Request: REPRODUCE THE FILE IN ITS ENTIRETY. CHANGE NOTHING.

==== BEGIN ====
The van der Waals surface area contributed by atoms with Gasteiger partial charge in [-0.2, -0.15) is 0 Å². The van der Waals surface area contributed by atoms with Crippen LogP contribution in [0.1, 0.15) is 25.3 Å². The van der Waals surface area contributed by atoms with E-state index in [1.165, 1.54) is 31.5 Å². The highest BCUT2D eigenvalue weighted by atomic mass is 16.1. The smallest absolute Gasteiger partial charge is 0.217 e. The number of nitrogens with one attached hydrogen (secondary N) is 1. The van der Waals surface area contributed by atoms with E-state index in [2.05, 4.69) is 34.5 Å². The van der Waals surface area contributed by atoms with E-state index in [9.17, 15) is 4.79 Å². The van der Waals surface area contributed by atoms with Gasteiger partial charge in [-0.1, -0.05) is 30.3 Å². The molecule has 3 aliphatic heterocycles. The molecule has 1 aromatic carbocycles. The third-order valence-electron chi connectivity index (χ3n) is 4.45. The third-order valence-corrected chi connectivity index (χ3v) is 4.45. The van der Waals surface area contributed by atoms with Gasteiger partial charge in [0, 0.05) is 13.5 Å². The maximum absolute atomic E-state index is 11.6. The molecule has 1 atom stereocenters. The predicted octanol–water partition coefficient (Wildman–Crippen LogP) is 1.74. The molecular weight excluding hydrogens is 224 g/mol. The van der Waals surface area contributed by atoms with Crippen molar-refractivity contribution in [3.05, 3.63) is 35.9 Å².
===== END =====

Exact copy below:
The van der Waals surface area contributed by atoms with Gasteiger partial charge in [-0.2, -0.15) is 0 Å². The van der Waals surface area contributed by atoms with Crippen LogP contribution in [0.1, 0.15) is 25.3 Å². The van der Waals surface area contributed by atoms with E-state index in [1.165, 1.54) is 31.5 Å². The highest BCUT2D eigenvalue weighted by atomic mass is 16.1. The smallest absolute Gasteiger partial charge is 0.217 e. The number of nitrogens with one attached hydrogen (secondary N) is 1. The van der Waals surface area contributed by atoms with E-state index in [2.05, 4.69) is 34.5 Å². The van der Waals surface area contributed by atoms with E-state index in [9.17, 15) is 4.79 Å². The van der Waals surface area contributed by atoms with Gasteiger partial charge in [-0.1, -0.05) is 30.3 Å². The molecule has 3 aliphatic heterocycles. The molecule has 1 aromatic carbocycles. The third-order valence-electron chi connectivity index (χ3n) is 4.45. The third-order valence-corrected chi connectivity index (χ3v) is 4.45. The van der Waals surface area contributed by atoms with Gasteiger partial charge in [0, 0.05) is 13.5 Å². The maximum absolute atomic E-state index is 11.6. The molecule has 1 atom stereocenters. The predicted octanol–water partition coefficient (Wildman–Crippen LogP) is 1.74. The molecular weight excluding hydrogens is 224 g/mol. The van der Waals surface area contributed by atoms with Crippen molar-refractivity contribution in [3.05, 3.63) is 35.9 Å².